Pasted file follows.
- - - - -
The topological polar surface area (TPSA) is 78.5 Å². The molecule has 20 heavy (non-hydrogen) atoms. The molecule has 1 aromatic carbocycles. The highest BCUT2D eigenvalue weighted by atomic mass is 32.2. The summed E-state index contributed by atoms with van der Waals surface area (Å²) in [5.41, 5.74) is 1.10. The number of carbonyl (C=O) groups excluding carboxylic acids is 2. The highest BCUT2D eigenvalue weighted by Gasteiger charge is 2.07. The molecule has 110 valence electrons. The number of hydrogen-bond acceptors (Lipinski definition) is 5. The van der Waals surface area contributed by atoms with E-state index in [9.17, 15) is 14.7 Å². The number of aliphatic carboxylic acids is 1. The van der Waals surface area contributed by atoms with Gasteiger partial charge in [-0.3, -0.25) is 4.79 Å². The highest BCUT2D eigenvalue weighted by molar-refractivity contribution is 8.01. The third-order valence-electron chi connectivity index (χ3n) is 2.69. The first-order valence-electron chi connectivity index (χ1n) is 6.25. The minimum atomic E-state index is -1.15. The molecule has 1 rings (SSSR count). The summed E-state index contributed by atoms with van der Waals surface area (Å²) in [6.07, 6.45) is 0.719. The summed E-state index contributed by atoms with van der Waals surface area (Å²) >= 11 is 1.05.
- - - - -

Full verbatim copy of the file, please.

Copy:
The topological polar surface area (TPSA) is 78.5 Å². The molecule has 20 heavy (non-hydrogen) atoms. The molecule has 1 aromatic carbocycles. The highest BCUT2D eigenvalue weighted by atomic mass is 32.2. The summed E-state index contributed by atoms with van der Waals surface area (Å²) in [5.41, 5.74) is 1.10. The number of carbonyl (C=O) groups excluding carboxylic acids is 2. The highest BCUT2D eigenvalue weighted by Gasteiger charge is 2.07. The molecule has 110 valence electrons. The number of hydrogen-bond acceptors (Lipinski definition) is 5. The van der Waals surface area contributed by atoms with E-state index in [9.17, 15) is 14.7 Å². The number of aliphatic carboxylic acids is 1. The van der Waals surface area contributed by atoms with Gasteiger partial charge in [-0.3, -0.25) is 4.79 Å². The highest BCUT2D eigenvalue weighted by molar-refractivity contribution is 8.01. The third-order valence-electron chi connectivity index (χ3n) is 2.69. The first-order valence-electron chi connectivity index (χ1n) is 6.25. The minimum atomic E-state index is -1.15. The molecule has 1 rings (SSSR count). The summed E-state index contributed by atoms with van der Waals surface area (Å²) in [6.07, 6.45) is 0.719. The summed E-state index contributed by atoms with van der Waals surface area (Å²) >= 11 is 1.05.